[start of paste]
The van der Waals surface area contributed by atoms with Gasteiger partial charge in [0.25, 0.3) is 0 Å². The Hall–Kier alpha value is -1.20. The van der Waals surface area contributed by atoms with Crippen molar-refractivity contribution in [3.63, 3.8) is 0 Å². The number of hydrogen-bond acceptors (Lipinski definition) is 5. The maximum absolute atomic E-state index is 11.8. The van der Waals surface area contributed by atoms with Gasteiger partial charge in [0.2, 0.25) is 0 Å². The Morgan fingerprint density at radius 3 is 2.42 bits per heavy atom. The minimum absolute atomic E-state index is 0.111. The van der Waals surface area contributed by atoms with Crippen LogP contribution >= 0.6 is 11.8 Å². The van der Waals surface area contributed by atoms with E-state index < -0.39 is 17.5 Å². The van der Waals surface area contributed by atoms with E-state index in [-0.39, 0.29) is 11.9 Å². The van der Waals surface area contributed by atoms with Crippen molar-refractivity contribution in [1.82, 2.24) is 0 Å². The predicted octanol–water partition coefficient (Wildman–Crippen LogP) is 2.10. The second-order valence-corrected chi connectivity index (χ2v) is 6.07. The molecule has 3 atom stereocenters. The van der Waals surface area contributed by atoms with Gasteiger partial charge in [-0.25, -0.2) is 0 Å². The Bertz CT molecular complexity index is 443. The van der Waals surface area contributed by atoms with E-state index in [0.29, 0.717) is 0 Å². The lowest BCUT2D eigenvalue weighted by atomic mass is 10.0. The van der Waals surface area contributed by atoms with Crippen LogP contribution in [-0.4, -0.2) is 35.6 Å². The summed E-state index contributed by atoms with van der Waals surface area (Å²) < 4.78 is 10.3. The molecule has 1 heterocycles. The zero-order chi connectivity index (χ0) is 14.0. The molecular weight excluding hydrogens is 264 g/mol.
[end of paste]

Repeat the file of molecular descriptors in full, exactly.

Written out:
The van der Waals surface area contributed by atoms with Gasteiger partial charge in [0.25, 0.3) is 0 Å². The Hall–Kier alpha value is -1.20. The van der Waals surface area contributed by atoms with Crippen molar-refractivity contribution in [3.63, 3.8) is 0 Å². The number of hydrogen-bond acceptors (Lipinski definition) is 5. The maximum absolute atomic E-state index is 11.8. The van der Waals surface area contributed by atoms with Gasteiger partial charge in [0.2, 0.25) is 0 Å². The Morgan fingerprint density at radius 3 is 2.42 bits per heavy atom. The minimum absolute atomic E-state index is 0.111. The van der Waals surface area contributed by atoms with Crippen LogP contribution >= 0.6 is 11.8 Å². The van der Waals surface area contributed by atoms with E-state index < -0.39 is 17.5 Å². The van der Waals surface area contributed by atoms with E-state index in [-0.39, 0.29) is 11.9 Å². The van der Waals surface area contributed by atoms with Crippen molar-refractivity contribution in [1.82, 2.24) is 0 Å². The predicted octanol–water partition coefficient (Wildman–Crippen LogP) is 2.10. The second-order valence-corrected chi connectivity index (χ2v) is 6.07. The molecule has 3 atom stereocenters. The van der Waals surface area contributed by atoms with Gasteiger partial charge in [-0.25, -0.2) is 0 Å². The Bertz CT molecular complexity index is 443. The van der Waals surface area contributed by atoms with E-state index in [0.29, 0.717) is 0 Å². The lowest BCUT2D eigenvalue weighted by atomic mass is 10.0. The van der Waals surface area contributed by atoms with Crippen LogP contribution in [-0.4, -0.2) is 35.6 Å². The summed E-state index contributed by atoms with van der Waals surface area (Å²) < 4.78 is 10.3. The molecule has 1 heterocycles. The zero-order chi connectivity index (χ0) is 14.0. The molecular weight excluding hydrogens is 264 g/mol.